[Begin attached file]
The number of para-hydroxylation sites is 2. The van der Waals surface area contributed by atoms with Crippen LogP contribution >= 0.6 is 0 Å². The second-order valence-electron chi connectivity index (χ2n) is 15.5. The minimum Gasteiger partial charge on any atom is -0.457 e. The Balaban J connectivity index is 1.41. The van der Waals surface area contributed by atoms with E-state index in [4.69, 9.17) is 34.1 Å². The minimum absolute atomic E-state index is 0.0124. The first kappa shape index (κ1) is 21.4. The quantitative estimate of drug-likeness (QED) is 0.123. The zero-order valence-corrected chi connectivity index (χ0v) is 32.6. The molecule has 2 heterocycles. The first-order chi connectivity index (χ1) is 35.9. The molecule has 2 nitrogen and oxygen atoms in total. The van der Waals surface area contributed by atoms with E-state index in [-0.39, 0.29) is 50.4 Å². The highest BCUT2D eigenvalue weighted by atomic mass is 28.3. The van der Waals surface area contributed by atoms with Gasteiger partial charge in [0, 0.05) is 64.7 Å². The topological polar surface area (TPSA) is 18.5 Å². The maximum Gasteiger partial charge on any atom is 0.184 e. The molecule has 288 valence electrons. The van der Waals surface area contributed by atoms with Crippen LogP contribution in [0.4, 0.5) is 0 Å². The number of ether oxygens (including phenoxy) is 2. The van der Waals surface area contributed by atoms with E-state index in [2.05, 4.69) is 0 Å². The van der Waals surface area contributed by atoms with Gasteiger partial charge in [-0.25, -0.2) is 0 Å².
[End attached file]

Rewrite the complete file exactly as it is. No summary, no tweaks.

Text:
The number of para-hydroxylation sites is 2. The van der Waals surface area contributed by atoms with Crippen LogP contribution >= 0.6 is 0 Å². The second-order valence-electron chi connectivity index (χ2n) is 15.5. The minimum Gasteiger partial charge on any atom is -0.457 e. The Balaban J connectivity index is 1.41. The van der Waals surface area contributed by atoms with E-state index in [4.69, 9.17) is 34.1 Å². The minimum absolute atomic E-state index is 0.0124. The first kappa shape index (κ1) is 21.4. The quantitative estimate of drug-likeness (QED) is 0.123. The zero-order valence-corrected chi connectivity index (χ0v) is 32.6. The molecule has 2 heterocycles. The first-order chi connectivity index (χ1) is 35.9. The molecule has 2 nitrogen and oxygen atoms in total. The van der Waals surface area contributed by atoms with E-state index in [-0.39, 0.29) is 50.4 Å². The highest BCUT2D eigenvalue weighted by atomic mass is 28.3. The van der Waals surface area contributed by atoms with Gasteiger partial charge in [0, 0.05) is 64.7 Å². The topological polar surface area (TPSA) is 18.5 Å². The maximum Gasteiger partial charge on any atom is 0.184 e. The molecule has 288 valence electrons. The van der Waals surface area contributed by atoms with Crippen LogP contribution in [0.4, 0.5) is 0 Å². The number of ether oxygens (including phenoxy) is 2. The van der Waals surface area contributed by atoms with E-state index in [2.05, 4.69) is 0 Å². The van der Waals surface area contributed by atoms with Gasteiger partial charge in [-0.25, -0.2) is 0 Å².